Credit: Canisius Athletics

Isaiah Reese Draft Profile

Breaking down the NBA potential of Isaiah Reese

Junior 6’3″ 183 PG/SG Cansius DOB: 12/13/96
11.8 ppg 5.9 rpg 4.4 apg FG: 38.4% 3PT: 30.4%

Click here for full stats

High School Recruiting Profile

Wingspan: 6’4.75″

Vertical Leap: 35″

NBA Comparison: Devin Harris/Cory Joseph

Strengths: Shot Creation, Speed, Quickness, Passing

Weaknesses: Suspension, Outside Shooting, Turnovers, Shot Selection

Reese declared for the draft after being suspended from the team late in the season, and his status with the school in limbo. On the court he showed great promise during the season entering the year as the preseason player of the year in the conference. He averaged 16.9 points as a sophomore putting him on the NBA radar after spending more time as the primary ball handler. His ability to play both guard positions makes him more intriguing as a prospect going forward, especially considering his size. Reese is a natural scorer being able to create a shot off of the dribble and come off of screens or be set up by a teammate, with his statistics in those areas being about equal in their usage. Shot creation is the strongest part of his offensive game, and it is an aspect of his skill set that should translate well to the professional level. He is a strong passer who has been improving over the past two seasons, averaging 4.7 assists per game as a sophomore and 4.4 as a junior after 2.9 in his freshman season. Driving to the basket is something that he has shown he can do, but teams would have liked to see him do so more often getting opportunities at the free throw line. His mid range jump shot was effective in college and he can use crossovers, step backs and more to be able to get those shots off. Reese has solid speed and quickness making him a strong fast break player being able to lead the break and score or set up a teammate, but he can also get by defenders in the half court. He rebounded well for a guard his size, averaging 5.9 per game this past season which can help him earn minutes at the next level. 

His outside shooting needs work, shooting three point shots at 35.9% as a freshman, and 30.4% in his sophomore season. If he wants to have a chance at sticking as a professional he will need to be a more consistent three point shooter going forward. When he shot is going he is a deadly scorer, it will just need to occur more often for him to reach the full potential his game can reach. He struggled shooting in general and not just from behind the three point line, averaging 38.4% as a junior from the field. His shooting numbers will be a concern for some teams but his motion and mechanics are solid which will give some teams the belief he can improve in this area. He shot the ball below 70% from the free throw line in his junior season, which is another concern relating to his shooting analytics. His measurements at the PBC combine for players that were not invited to the NBA combine, coming in at 6’3″ and just over 180 pounds which was less than his listed 6’5″ in college, will give pause to some teams. His wingspan and vertical as well were not great by professional standards, but his ability to play both guard positions will help teams overlook these numbers. The off the court issues will also be a concern to teams, and they will be sure to get all of the information possible regarding what occurred in that situation, but it will not help his draft stock. As much as he has improved in the passing game and being the lead ball handler, turnovers have be an issue at times where Reese made some bad decisions with the play. Ultimately he is a combo guard that can score and pass the ball effectively, and as long as his shot improves there will be a team that likes his potential whether it is being drafted or getting picked up as an undrafted free agent.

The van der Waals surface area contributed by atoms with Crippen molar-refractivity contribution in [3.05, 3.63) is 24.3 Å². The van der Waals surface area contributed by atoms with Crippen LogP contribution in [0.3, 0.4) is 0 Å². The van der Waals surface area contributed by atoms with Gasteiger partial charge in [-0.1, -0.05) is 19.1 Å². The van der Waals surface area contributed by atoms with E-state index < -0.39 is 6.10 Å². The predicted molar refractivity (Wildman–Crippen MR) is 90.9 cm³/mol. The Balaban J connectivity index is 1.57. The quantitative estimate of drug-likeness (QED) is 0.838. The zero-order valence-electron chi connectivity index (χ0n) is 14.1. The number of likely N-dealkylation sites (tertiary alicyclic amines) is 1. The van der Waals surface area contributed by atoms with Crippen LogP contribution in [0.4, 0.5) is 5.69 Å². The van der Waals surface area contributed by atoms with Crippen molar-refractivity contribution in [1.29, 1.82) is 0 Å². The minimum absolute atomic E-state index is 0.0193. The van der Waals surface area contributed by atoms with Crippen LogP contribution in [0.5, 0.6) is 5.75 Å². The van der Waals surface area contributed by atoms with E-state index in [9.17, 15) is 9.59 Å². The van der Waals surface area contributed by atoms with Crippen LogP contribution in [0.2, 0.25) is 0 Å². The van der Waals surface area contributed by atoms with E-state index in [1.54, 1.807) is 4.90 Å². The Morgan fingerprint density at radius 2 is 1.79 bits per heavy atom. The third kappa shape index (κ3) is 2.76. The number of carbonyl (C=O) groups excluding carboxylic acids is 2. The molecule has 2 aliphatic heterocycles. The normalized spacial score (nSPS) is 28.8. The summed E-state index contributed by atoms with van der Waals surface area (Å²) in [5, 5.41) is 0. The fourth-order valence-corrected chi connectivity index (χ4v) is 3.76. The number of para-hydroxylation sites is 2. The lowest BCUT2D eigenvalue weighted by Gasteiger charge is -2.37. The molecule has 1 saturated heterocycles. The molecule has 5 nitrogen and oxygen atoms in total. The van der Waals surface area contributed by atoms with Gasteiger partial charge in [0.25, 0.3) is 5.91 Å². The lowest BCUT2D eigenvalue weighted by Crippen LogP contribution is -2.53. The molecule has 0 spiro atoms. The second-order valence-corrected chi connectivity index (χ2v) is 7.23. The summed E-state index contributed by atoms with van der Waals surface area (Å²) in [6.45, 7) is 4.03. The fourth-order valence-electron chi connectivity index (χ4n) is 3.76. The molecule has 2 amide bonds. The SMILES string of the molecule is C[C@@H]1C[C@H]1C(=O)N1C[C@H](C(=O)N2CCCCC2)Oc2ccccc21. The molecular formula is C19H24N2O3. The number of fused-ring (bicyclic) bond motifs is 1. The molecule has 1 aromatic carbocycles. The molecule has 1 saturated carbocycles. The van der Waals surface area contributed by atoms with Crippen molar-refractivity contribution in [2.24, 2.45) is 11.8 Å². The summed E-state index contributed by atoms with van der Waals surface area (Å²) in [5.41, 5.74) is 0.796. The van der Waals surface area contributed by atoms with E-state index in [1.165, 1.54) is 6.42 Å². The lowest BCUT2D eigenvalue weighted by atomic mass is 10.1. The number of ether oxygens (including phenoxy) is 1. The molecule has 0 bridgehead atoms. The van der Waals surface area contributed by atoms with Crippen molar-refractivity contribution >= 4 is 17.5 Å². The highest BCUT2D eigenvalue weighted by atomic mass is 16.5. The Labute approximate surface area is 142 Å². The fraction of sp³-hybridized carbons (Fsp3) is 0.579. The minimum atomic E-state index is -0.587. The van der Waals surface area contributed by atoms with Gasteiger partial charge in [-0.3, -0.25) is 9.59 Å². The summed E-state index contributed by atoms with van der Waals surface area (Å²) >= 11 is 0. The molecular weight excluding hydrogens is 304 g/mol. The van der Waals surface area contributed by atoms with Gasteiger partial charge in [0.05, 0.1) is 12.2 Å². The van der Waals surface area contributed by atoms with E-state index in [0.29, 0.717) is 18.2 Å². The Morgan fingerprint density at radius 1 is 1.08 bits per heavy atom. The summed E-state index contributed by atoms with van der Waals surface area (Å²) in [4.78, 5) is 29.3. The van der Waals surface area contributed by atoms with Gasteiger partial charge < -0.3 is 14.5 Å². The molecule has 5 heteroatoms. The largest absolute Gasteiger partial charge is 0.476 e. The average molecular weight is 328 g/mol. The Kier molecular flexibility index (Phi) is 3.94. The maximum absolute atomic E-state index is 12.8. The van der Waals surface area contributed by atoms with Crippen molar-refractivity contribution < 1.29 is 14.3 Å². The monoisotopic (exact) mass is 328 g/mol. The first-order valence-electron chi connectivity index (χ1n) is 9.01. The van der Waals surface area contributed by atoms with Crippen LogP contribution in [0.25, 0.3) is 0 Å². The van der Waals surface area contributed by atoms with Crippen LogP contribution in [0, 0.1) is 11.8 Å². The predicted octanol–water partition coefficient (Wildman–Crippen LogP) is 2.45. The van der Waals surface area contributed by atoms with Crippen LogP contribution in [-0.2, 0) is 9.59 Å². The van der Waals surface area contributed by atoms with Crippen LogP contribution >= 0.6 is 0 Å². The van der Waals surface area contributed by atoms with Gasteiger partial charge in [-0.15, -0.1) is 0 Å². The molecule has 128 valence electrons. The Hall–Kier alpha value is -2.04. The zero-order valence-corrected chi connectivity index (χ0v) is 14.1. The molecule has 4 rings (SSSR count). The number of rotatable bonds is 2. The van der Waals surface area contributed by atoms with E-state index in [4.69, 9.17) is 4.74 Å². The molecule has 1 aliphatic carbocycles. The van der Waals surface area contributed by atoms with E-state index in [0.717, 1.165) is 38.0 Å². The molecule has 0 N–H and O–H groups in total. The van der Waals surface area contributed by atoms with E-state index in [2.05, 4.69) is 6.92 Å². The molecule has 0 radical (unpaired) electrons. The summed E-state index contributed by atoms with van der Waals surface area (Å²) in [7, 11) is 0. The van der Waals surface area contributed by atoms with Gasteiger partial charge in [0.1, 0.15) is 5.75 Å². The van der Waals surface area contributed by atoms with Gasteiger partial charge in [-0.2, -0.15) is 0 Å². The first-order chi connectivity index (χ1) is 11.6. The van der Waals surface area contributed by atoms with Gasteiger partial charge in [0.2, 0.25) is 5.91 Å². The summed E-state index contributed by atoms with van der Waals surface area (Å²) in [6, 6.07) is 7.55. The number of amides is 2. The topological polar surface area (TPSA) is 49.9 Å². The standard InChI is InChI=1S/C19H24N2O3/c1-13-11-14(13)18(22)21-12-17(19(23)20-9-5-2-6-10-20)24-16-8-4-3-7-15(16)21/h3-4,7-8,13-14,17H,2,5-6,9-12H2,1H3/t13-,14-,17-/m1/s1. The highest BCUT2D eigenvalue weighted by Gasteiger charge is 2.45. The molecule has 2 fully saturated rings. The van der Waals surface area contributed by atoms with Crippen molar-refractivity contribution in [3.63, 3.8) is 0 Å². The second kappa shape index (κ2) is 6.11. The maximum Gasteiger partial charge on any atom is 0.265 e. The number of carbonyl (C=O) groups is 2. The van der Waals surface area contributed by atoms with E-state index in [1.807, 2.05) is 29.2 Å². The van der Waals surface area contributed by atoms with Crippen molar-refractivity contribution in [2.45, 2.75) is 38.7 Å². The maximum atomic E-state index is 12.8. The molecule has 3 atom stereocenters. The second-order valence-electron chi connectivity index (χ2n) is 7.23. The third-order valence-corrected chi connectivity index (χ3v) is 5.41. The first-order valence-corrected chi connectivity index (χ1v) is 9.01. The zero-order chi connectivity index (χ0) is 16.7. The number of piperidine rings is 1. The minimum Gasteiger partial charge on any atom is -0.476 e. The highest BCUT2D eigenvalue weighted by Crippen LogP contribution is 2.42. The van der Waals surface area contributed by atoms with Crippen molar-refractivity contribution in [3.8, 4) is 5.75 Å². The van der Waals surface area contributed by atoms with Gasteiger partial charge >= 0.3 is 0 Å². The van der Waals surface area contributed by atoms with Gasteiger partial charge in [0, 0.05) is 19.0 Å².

Here was a deep three pointer that he knocked down:

These plays give you an idea of his offensive capabilities: 

Reese is projected to go undrafted, and it is unlikely that he hears his name selected in the draft although a late second round pick is a possibility if a team doesn’t feel confident in waiting to pick him up as an undrafted free agent. His ceiling as a professional is a role player coming off of the bench providing solid scoring spurts and play making abilities while receiving significant minutes. The worst case scenario for Reese is that he is not able to shoot the ball efficiently enough to earn minutes at the NBA level causing him to spend his professional career overseas or in the G League.  

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